As a player, Ron Francis had great hands, but what really set him apart, what made him one of the most productive players in the history of the game and a first-ballot Hall of Famer, was his vision.
Francis had that subconscious knack for seeing the play develop two or three milliseconds ahead of everyone else, and the skill to deliver the puck to the precise spot to create a scoring chance. He could always rely on that, which allowed him to play into his 40s even as the rest of his game inevitably slowed with age.
With one year in the books as general manager of the Carolina Hurricanes, Francis is clearly playing the same kind of game. In his end-of-season postmortem Wednesday, the message that came through the strongest was the same as it was when he was hired: He’s not worried about this year. He’s not worried about next year. He’s looking a long way down the road.
“We have to do what’s right for the organization long term,” Francis said. “I don’t want to get to the playoffs for one year and then miss it for four years. When we get to the playoffs, I want to make sure we’re there each and every year going forward. That’s been our vision and our plan to develop it that way.”
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This is hockey-speak for: No quick fixes. No Band-Aids. So the Hurricanes didn’t win Saturday’s draft lottery to claim phenom Connor McDavid, and will pick fifth in a draft with three franchise players. They’ll still have five picks in the top 100 and two first-rounders next year.
In other words, Francis is willing to be even more patient, to borrow one of the owner’s more memorable turns of phrase.
This is a commendable stance to take, given it was his predecessor’s predilection for quick fixes and Band-Aids that put the Hurricanes in this fix. Jim Rutherford spent more time rearranging deck chairs than looking for icebergs, always believing that if the Hurricanes could just get in the playoffs anything could happen. In the post-2006 era, he went 1-for-8.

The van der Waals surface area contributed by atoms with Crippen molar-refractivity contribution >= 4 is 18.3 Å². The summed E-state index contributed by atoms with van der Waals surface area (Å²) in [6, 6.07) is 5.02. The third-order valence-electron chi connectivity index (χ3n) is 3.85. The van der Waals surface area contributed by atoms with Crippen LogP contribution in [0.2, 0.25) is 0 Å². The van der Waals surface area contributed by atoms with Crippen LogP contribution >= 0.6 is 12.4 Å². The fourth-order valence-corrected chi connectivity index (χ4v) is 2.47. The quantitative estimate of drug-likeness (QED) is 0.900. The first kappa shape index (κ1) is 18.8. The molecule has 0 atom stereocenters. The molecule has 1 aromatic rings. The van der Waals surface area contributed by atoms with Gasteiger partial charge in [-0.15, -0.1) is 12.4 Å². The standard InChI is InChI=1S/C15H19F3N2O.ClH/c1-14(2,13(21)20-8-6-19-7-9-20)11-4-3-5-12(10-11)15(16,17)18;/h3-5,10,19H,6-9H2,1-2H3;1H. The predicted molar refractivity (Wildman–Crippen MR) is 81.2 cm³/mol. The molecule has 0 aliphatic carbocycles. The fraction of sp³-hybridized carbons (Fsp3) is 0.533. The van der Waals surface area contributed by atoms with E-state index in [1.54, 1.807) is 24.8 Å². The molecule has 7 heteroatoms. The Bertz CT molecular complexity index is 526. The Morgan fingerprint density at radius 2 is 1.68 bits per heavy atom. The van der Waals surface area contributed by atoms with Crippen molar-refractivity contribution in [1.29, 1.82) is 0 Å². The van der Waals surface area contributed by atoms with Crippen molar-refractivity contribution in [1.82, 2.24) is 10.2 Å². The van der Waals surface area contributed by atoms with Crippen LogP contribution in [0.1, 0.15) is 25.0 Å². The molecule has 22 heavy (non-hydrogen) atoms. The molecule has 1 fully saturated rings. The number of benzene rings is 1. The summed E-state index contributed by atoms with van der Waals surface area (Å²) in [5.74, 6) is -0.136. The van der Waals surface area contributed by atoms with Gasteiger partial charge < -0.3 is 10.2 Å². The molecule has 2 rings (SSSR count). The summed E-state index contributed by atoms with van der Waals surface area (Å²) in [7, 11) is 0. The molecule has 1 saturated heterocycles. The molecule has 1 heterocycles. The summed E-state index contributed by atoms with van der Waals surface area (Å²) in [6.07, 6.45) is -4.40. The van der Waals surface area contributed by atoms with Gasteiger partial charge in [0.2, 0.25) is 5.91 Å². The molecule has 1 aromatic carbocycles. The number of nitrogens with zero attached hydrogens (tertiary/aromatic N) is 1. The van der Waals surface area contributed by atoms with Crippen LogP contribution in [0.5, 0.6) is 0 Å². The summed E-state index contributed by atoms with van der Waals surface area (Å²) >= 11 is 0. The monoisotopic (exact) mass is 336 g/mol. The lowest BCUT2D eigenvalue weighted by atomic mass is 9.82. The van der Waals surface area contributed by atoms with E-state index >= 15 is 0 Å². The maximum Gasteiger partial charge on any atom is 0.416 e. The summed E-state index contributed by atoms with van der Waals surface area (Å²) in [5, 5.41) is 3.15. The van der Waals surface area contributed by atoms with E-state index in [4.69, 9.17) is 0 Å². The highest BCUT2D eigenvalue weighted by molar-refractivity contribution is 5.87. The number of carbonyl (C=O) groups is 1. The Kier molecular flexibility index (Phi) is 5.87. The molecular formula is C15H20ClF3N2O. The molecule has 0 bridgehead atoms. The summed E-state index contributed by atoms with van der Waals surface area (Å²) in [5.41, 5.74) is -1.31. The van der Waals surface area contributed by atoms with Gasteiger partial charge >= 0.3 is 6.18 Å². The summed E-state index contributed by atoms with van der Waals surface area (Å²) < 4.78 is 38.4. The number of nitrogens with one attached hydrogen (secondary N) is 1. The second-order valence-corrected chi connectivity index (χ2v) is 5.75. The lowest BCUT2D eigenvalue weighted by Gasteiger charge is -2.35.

That’s not Francis’ game, as a player or a general manager.
No one wants a seventh straight season without a playoff appearance (or an eighth, or a ninth) and it’s anyone’s guess how well the franchise would weather a lengthening drought, especially if Peter Karmanos Jr. sells the team to interests outside the area. (And once the NHL adds two teams, most likely Las Vegas and Seattle, expect Quebec to come calling.)
But Francis isn’t worried about that, nor should he be. If his plan doesn’t come to fruition in three or four years, learning to speak French will be the least of his problems.
The Hurricanes were in a similar position in July 2005, when they were one of the final three teams left in the lottery draw for Sidney Crosby coming out of the lockout. That seemed more dramatic then than it does now, because of a precipitously timed commercial break.
The Hurricanes made the unarguable pick at No. 3: defenseman Jack Johnson, who they ended up trading a year later and who became an adequate player, but not the Chris Chelios clone scouts were predicting. The player they would have taken had they picked fifth or sixth was perennial All-Star Marc Staal.
And without Crosby, the Hurricanes won the Stanley Cup that season.
All of that is a long way of saying, even though the Hurricanes didn’t get McDavid, these things sometimes work out for the best.
“We talked last year about trying to build this thing right for the long term and start from the foundation,” Francis said. “Obviously the picks are great, as long as we do our job and draft the right players and develop the players and give them the best opportunity to be NHL players.”
The vision is there. Only time will tell if the execution is as well.
DeCock: email@example.com, @LukeDeCock, 919-829-8947